Operation Chico was a Civil Defense exercise conducted December 6-7, 1958 which consisted of strategic evacuation of approximately 500 families from Solano County to the city of Chico and overnight care for the evacuees. The purpose of Operation Chico was to test protection measures against atomic bomb fallout and other major disasters.
The plan was designed to test: a) the feasibility of an evacuation route designated in 1955 for Solano County exclusive of the city of Vallejo; b) plans for the control of a sizable group of evacuees; c) registration and assignment to billets of such a group; d) mass feeding facilities and operations; and e) plans and procedures for continuity of governments of evacuated jurisdictions.
An “emergency” reception base was set up at the Butte County Fairgrounds. The evacuees were registered and assigned billets with private families for one night. The test was the first mass evacuation in the country in which residents were quartered away from their homes overnight. The evacuation was scheduled to occur on the anniversary of Pearl Harbor.
The operation was observed by top national and state civil defense officials and was declared a complete success.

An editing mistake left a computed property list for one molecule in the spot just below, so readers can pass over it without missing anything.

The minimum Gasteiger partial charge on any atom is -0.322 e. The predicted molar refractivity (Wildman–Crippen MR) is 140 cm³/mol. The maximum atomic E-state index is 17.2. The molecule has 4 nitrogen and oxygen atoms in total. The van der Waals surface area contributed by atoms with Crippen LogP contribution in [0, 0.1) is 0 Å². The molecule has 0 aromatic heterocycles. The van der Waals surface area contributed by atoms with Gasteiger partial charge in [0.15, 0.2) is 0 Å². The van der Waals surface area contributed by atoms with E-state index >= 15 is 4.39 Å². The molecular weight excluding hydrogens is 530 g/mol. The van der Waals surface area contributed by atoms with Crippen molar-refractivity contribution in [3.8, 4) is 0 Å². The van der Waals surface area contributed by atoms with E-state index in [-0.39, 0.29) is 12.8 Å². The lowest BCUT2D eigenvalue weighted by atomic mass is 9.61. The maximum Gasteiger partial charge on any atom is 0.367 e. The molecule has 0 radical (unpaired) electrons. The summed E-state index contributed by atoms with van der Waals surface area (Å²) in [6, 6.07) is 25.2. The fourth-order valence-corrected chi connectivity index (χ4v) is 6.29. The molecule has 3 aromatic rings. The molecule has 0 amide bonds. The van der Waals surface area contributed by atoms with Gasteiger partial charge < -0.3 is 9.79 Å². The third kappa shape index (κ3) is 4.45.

Carl E. Hem, assistant professor of history at Chico State College paid for an ad titled “A Test of What” that disputed the operation’s credibility. There was no panic that might have altered the “successful” evacuation of Solano County and the parade-like atmosphere became a subject of controversy.
In his ad, he pointed out that the evacuation of our cities following a nuclear bomb would be impossible because shortly after an alarm had been sounded, bottlenecks would completely choke up the highways, and there would almost certainly be widespread panic.
He went on to say that indulging in fantasy operations such as Operation Chico would only obscure the real dangers that threaten mankind if we assumed that exercises like this would provide protection against nuclear disaster.